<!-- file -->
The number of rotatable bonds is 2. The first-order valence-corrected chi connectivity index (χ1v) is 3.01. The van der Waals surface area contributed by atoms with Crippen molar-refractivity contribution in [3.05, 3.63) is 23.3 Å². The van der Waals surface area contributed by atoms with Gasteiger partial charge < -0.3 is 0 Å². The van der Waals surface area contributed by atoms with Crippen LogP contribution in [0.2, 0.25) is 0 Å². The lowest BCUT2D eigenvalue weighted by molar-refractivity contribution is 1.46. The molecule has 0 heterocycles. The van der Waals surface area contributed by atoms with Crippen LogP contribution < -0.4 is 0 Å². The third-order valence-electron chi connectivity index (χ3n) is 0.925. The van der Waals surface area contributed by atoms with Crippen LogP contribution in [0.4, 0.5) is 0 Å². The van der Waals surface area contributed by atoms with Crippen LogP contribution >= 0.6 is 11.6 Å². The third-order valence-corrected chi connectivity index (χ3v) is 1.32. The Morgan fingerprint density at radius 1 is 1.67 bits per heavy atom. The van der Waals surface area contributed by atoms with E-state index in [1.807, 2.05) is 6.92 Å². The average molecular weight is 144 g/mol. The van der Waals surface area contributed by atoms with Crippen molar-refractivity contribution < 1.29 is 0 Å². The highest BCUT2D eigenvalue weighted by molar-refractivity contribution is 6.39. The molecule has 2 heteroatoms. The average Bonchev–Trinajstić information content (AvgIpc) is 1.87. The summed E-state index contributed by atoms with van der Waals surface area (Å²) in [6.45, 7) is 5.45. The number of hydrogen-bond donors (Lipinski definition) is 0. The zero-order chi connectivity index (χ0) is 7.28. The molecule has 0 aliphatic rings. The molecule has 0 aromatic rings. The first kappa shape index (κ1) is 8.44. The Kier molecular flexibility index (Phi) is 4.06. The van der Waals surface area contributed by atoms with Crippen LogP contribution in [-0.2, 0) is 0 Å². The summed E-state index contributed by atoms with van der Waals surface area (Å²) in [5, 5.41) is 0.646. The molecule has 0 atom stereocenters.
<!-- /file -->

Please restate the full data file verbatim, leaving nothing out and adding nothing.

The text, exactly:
The number of rotatable bonds is 2. The first-order valence-corrected chi connectivity index (χ1v) is 3.01. The van der Waals surface area contributed by atoms with Crippen molar-refractivity contribution in [3.05, 3.63) is 23.3 Å². The van der Waals surface area contributed by atoms with Gasteiger partial charge < -0.3 is 0 Å². The van der Waals surface area contributed by atoms with Crippen LogP contribution in [0.2, 0.25) is 0 Å². The lowest BCUT2D eigenvalue weighted by molar-refractivity contribution is 1.46. The molecule has 0 heterocycles. The van der Waals surface area contributed by atoms with Crippen LogP contribution < -0.4 is 0 Å². The third-order valence-electron chi connectivity index (χ3n) is 0.925. The van der Waals surface area contributed by atoms with Crippen LogP contribution in [0.4, 0.5) is 0 Å². The van der Waals surface area contributed by atoms with Crippen LogP contribution >= 0.6 is 11.6 Å². The third-order valence-corrected chi connectivity index (χ3v) is 1.32. The Morgan fingerprint density at radius 1 is 1.67 bits per heavy atom. The van der Waals surface area contributed by atoms with E-state index in [1.807, 2.05) is 6.92 Å². The average molecular weight is 144 g/mol. The van der Waals surface area contributed by atoms with Crippen molar-refractivity contribution < 1.29 is 0 Å². The highest BCUT2D eigenvalue weighted by molar-refractivity contribution is 6.39. The molecule has 2 heteroatoms. The average Bonchev–Trinajstić information content (AvgIpc) is 1.87. The summed E-state index contributed by atoms with van der Waals surface area (Å²) in [6.45, 7) is 5.45. The number of hydrogen-bond donors (Lipinski definition) is 0. The zero-order chi connectivity index (χ0) is 7.28. The molecule has 0 aliphatic rings. The molecule has 0 aromatic rings. The first kappa shape index (κ1) is 8.44. The Kier molecular flexibility index (Phi) is 4.06. The van der Waals surface area contributed by atoms with Crippen LogP contribution in [-0.2, 0) is 0 Å². The summed E-state index contributed by atoms with van der Waals surface area (Å²) in [5, 5.41) is 0.646. The molecule has 0 atom stereocenters.